The final pH database used for the interpolations included records for 208,784 sites; the publicly shareable dataset includes 201,183 sites. The median pH across all sampled sites was 7.9, and 95% of sites had a median pH between 5.4 and 8.74 (Fig. 6). Density of sites was high across much of the USA, with a considerably higher number of sites than for calcium (Fig. 7a). Coverage tended to be sparser for Canada, with some areas, such as northern Saskatchewan and northern Manitoba, having fewer sites with available data compared to calcium. Compared to the calcium data, a greater proportion (67%) of sites had data from more than one date, and sites tended to have data from a greater number of sampling dates (median dates sampled = 4, mean dates sampled = 17.2). However, there were again areas of Quebec and Ontario where the data tended to be based on single values for each site (Fig. 7b). Temporal fluctuation at individual sites was also evident for pH (Fig. 8). However, the scale of temporal variation for individual sites was again smaller than the spatial variation among sites. The median interquartile range for pH measurements at individual sites was 0.3, with 75% of sites having an interquartile range of less than 0.46; the interquartile range across all sites (spatial variability) was 0.97.

Fig. 6
figure 6

Frequency distribution of site median pH values.

Fig. 7
figure 7

pH data coverage. (a) Sites per 10,000 km2 (b) Sampling intensity (mean dates sampled per site per 10,000 km2).

Fig. 8
figure 8

Temporal trends in pH for ten sites, selected (from among the 100 sites with data for the most dates) to have the longest temporal coverage and to come from 10 different administrative regions; source region given for each plot, along with number of dates with data. Dotted lines mark the interquartile range for each site. Outliers have been removed for presentation, but were not excluded from calculation of site statistics.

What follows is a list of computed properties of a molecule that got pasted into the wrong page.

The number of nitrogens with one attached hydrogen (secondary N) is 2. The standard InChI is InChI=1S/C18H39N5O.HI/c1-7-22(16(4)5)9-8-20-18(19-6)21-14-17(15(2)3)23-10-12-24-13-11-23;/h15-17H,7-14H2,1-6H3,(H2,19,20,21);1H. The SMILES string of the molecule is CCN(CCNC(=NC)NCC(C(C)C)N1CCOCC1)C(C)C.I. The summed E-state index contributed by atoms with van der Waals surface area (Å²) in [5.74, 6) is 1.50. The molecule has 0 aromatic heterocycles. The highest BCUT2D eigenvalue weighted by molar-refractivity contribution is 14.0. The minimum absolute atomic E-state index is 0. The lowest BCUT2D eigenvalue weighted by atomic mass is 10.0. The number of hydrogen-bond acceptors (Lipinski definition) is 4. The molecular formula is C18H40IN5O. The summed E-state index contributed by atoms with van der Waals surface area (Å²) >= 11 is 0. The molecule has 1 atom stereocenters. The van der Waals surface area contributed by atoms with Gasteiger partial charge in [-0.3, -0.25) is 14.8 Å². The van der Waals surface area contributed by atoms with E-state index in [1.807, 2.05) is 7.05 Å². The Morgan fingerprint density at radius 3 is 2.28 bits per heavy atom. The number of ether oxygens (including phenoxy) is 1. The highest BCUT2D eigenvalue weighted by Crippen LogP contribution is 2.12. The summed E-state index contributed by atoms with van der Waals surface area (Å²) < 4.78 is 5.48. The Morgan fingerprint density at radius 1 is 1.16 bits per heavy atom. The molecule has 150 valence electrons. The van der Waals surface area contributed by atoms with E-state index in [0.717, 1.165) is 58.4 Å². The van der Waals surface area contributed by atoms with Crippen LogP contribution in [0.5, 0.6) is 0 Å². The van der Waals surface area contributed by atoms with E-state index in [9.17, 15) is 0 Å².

Error metrics for the pH interpolations were generally very low, including RMSE and MAE; this is to be expected, since the restricted range of feasible pH values makes extremely large errors impossible. While it is not valid to directly compare most metrics between interpolations with different scales and based on different data, it is worth noting that the proportional errors (MSA) were considerably lower for the pH interpolations compared to the calcium interpolations. It is important to be aware, however, that since pH is measured on a logarithmic scale, apparently small differences may have comparatively large physical and chemical implications. There was little variation in the accuracy of the different interpolation methods, with most error metrics being similar for most of the methods (Table 9). However, OK-ZN had the best (or equal-best) scores in every metric excluding the proportional error, which was very close to the lowest value. For individual provinces, territories and states, the situation was similar (Tables 7, 8); OK-ZN was the best or equal-best method in 46 cases, with IDW-OM / IDW-OR being slightly better for the others. Consequently, the zero-nugget kriging interpolation (OK-ZN) was selected as the preferred interpolation method.

Table 9 Error Metrics for pH interpolation methods, generated via leave-one-out cross-validation.

Kriging variance maps generated by the selected interpolation methods can be used to identify areas of higher uncertainty in the interpolated values, and maps for the two variables show broadly similar patterns (Fig. 9). Across much of the USA and some of the Canadian provinces, there were high densities of sites (Figs. 4a, 7a); kriging variance was lower in these areas, indicating comparatively lower uncertainty in the interpolated values. Variance, and therefore uncertainty, was highest in the northern areas of the continent, where there were fewer sites with data. Interpolated values in such areas should be treated with some caution, since they are more distant from locations with measured values. These areas could be prioritised for future sampling if more certainty is required for estimates of pH and calcium concentrations.

Fig. 9
figure 9

Kriging variance maps for (a) calcium and (b) pH interpolations. Q25, Q75, and Q95 are 25th, 75th, and 95th percentile values.

Usage Notes

Example application – invasive species risk assessment for dreissenid mussels